I Tried and Nearly Failed to Understand British Food
My first experiences with British food weren't spectacular, so I visited Myers of Keswick, a Manhattan grocer specializing in UK imports, to help me come to terms with pork pies, Branston pickle, and sticky toffee pudding from a tin.
Welcome back to Ashok Kondabolu's (a.k.a. Dapwell) column, Aisle Check, where he focuses on the concept of "ethnic" grocery stores. Aren't all grocery stores "ethnic" in the scope of the world? And aren't they all just grocery stores?
The first time I went to England, or Europe for that matter, was in the fall of 2011 during my erstwhile rapping group's first European tour. I wasn't eating meat at the time, so I ate a lot of fries and watched a lot of drunk people eat doner kebabs.
I was expecting the worst, food-wise. (And maybe tooth- and complexion-wise. Sorry!) And it didn't disappoint, in that it disappointed me greatly. Mushy peas were just flavorless, boiled peas mashed together. Jacket potatoes were giant, bland baked potatoes with thick, inedible skin. One saving grace was the chicken tikka masala that everybody kept ordering after our first foray into English fare. It was fairly standard, not dissimilar to any old Indian restaurant's chicken tikka masala, but compared to the mushy peas it was heavenly. Or so I was told.
It was with these experiences that I approached Manhattan's British grocer Myers of Keswick (pronounced "kessick") hoping to be delightfully surprised.
On the day I decided to roll through, a new shipment of food had just arrived and the entire front of the store was surrounded by hundreds of boxes of food, some of which was not yet approved for sale by the FDA (and would presumably be stored until it was, or maybe given away to the store owner's British friends). Among them were my favorite candies of all time: Maynards Wine Gums, incredibly flavored morsels similar in texture to Jujubes but infinitely more delightful. The store was experiencing a flurry of activity, but the owner, Irene, was kind enough to show me around.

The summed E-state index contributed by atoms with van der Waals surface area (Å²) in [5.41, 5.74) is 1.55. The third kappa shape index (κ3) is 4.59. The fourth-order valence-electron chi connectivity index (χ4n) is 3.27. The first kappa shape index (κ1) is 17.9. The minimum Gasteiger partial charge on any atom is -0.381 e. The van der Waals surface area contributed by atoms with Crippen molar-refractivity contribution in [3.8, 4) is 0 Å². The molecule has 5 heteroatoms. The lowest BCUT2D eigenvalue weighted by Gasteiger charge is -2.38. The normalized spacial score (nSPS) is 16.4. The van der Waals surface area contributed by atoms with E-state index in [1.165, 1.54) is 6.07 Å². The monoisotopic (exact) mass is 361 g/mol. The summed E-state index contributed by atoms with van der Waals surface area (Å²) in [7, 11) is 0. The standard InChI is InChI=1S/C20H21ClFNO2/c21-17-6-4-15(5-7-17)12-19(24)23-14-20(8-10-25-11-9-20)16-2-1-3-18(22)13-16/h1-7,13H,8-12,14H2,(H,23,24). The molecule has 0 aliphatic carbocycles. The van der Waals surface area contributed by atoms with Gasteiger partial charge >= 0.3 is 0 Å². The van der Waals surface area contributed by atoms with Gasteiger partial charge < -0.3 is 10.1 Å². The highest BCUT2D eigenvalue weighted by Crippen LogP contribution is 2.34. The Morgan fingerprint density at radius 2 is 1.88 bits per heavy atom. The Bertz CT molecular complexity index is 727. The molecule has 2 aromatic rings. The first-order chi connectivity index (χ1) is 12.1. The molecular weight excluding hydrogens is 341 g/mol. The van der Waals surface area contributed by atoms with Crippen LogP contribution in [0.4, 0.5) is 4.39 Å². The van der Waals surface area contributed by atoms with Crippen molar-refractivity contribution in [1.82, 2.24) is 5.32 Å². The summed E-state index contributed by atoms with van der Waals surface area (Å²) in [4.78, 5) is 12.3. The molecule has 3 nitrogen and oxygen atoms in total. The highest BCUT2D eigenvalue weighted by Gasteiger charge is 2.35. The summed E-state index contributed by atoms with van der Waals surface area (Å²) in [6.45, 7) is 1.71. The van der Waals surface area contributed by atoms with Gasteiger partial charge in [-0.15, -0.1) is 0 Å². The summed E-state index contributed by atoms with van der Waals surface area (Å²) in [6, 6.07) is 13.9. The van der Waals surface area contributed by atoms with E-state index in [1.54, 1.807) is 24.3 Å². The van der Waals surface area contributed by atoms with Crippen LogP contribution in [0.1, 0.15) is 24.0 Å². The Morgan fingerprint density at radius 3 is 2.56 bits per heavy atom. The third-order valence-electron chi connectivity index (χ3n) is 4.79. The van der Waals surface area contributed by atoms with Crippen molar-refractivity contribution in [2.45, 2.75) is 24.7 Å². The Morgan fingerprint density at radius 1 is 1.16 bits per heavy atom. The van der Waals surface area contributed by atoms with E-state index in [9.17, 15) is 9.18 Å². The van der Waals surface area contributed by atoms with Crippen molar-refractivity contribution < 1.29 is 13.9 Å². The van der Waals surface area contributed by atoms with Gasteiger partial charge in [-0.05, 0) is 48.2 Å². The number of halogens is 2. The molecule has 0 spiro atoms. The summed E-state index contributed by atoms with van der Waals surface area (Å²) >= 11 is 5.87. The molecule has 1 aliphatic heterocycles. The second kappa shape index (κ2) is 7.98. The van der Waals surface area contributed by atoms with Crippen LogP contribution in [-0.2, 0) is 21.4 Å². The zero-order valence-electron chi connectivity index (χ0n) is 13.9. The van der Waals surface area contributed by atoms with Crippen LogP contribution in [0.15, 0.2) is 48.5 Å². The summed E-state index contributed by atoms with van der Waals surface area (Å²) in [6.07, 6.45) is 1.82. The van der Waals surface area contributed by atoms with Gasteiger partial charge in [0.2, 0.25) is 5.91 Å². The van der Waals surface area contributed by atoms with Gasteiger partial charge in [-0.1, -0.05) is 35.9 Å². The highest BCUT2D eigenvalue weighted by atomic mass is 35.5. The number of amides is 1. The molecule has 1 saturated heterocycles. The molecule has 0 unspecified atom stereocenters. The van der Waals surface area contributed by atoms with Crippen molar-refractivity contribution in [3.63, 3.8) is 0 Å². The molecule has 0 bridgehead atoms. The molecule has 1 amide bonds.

"Heinz baked beans is probably one of our most popular items. A lot sweeter than American baked beans. They go nicely with sausages. They're a big seller, very popular. These are the beans people eat with English breakfast."
"Branston Pickle is like a chutney. People use that as a condiment with savory pies, or sausages maybe."
"HP is very popular. I would describe it as something similar to American barbecue sauce, often used in soups and stews.
"The digestives are popular biscuits. They come plain, as is, with dark or milk chocolate. My grandmother loved the milk chocolate. The plain are the least popular.
"The pudding is eaten out of the can as dessert. You can put it on a plate and microwave. You can also boil it in the tin. Strawberry, sticky toffee, and of course, the ever-popular spotted dick. I don't know where the 'dick' part came from. There was a move to change it to 'spotted Richard' to make it more politically correct, but the popular vote won and it stayed the same."
"Gooseberries in syrup are used for making gooseberry pies. You can use it in a fruit salad with cream or in pastry. We also have gravy granules for making gravy. Ask any Brit, they'll tell you that they don't think American gravy is that good."